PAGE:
I had originally mapped this meandering waffly mess out as a 10 part saga. The kind of thing that’d keep on giving all the way to the end. As this is supposed to be a photoblog and not a repository of short stories, I’m going to squash all the final detail in this post. Parts 9 and 10 would just have been text anyway. I didn’t exactly take many photos once leaving mainland Europe. If you take any fantastical revelation away from this first paragraph, let it be that I actually planned these posts, even though at the best of times it may only appear as if I’m winging it, completely feckless and without a single rational thought running through my head.
Having packed up at the hotel and paid my bill, the first order of the day was breakfast. I’d spied many, many Boulangers in the area and on visiting the first one, I found it was closed. Same with the second and third. Right then, no breakfast in Ribeauville. There was one major thing I needed to bring home, supermarket wine. In France, that means something else. It means buying a bottle of wine for €10/15 that would probably cost upwards of €40 in Ireland, if you could even get your hands on it. So the wine shopping isn’t unlike sniping, buying a select few bottles that’ll fit on the bike but is good enough so you’re not wasting the space for the journey home. In this case, Sauternes. A tiny region south of Bordeaux, famous for sweeter than sweet wine. I picked up a few top shelf samples and made my way to the checkout. I have adopted a certain style at French supermarket checkouts, mostly by way of coping with understanding about 5% of the repeat by rote speech that checkout people give to customers. Turns out this was a little different. I thought she was asking me if I wanted a bag, but I said they’d fit into the tank bag I was carrying around with me. Again, pointing at the tank bag. This went on for a minute, with the people in the early morning queue behind me becoming noticeably more Parisian with every passing second. Finally, the penny dropped, mostly when she slowed down what she was saying. In essence “open your bag so I can check if you’ve robbed anything, you dodgy looking foreigner”.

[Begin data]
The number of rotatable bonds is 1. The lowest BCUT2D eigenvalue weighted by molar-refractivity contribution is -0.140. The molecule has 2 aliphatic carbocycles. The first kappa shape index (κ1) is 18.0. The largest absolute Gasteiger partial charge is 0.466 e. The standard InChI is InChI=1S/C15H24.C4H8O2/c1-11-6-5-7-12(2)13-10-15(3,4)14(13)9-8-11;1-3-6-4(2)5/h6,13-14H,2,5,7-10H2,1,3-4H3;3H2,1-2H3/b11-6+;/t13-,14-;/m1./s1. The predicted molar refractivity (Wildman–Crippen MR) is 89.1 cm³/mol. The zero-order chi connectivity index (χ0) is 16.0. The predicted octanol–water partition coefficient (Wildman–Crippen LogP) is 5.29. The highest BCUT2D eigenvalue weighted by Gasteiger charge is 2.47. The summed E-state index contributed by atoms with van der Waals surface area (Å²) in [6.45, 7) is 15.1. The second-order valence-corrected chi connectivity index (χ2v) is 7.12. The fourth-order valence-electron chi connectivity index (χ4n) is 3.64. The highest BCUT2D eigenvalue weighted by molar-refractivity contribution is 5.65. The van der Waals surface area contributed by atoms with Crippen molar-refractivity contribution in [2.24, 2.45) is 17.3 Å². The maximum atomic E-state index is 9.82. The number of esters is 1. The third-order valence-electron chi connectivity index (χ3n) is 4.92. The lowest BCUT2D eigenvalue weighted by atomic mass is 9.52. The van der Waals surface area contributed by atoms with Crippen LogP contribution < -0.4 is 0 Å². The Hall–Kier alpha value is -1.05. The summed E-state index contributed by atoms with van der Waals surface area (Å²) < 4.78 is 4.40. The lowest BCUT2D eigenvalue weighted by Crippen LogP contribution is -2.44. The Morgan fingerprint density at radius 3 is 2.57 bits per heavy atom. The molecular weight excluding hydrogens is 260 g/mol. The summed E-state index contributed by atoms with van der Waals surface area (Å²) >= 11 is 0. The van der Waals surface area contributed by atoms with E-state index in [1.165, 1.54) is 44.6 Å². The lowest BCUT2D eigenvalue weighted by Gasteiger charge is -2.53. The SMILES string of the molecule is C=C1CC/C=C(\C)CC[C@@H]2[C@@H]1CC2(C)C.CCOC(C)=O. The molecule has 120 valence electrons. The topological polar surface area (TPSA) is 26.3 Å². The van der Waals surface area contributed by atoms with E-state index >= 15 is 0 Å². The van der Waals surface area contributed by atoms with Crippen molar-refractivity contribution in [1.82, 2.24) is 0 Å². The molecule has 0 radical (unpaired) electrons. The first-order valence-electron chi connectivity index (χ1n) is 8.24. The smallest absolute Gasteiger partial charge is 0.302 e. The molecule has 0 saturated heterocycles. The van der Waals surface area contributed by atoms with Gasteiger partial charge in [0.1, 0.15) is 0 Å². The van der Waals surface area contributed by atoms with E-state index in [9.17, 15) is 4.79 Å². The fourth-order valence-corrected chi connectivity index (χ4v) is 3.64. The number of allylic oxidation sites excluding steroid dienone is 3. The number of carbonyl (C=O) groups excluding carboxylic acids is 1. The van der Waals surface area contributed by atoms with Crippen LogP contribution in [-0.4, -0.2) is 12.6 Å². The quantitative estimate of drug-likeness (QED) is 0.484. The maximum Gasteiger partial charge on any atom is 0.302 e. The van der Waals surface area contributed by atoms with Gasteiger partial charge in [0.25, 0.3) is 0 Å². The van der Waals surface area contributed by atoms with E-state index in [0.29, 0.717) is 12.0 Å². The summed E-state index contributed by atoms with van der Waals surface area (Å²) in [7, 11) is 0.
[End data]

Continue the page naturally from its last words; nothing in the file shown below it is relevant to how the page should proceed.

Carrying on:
That little bit of excitement made me completely forget about breakfast. Which was unfortunate, because I hear supermarkets are in the top three most ideal places to buy food. I returned to the bike and played a little game of Tetris, figuring out where I could stash the wine so it’d be in one piece when I got home. For anyone that needs to know, the answer is “in layers of dirty socks”.
Onto the motorway and pointed north, toward Luxembourg. I was being a cheap bastard today, deciding to completely avoid France and it’s notorious tolled motorways in favor of an ‘as the crow flies’ style of navigation toward my next destination, Brugge. With the benefit of hindsight, I should have taken the empty, wide French motorways. More on that in the next few laboriously detailed paragraphs. I did eventually stop for breakfast, although it was lunch by the time I got it. Just because I know you were worried about my wellbeing.
Luxembourg, yeah that’s fine. You get through Luxembourg in about the same time it takes to toast a slice of bread. For some unimaginable reason, I’d chosen to ‘see a bit of Belgium’ and take the route directly up the middle of the country. Oh man was that a bad idea. I think I made it about as far as Namur before the traffic started. Then it was solid traffic all the way through Brussels and almost as far as Ghent. Normal traffic would be fine, you’d deal with it. But Belgian driving standards make Ireland look like I don’t know, Germany maybe? Well, that was a confusing sentence. Most of the time I was too horrified and terrified to attempt to filter through the somewhat stationary traffic, for fear of ending up as fodder to someone’s lapse of judgement.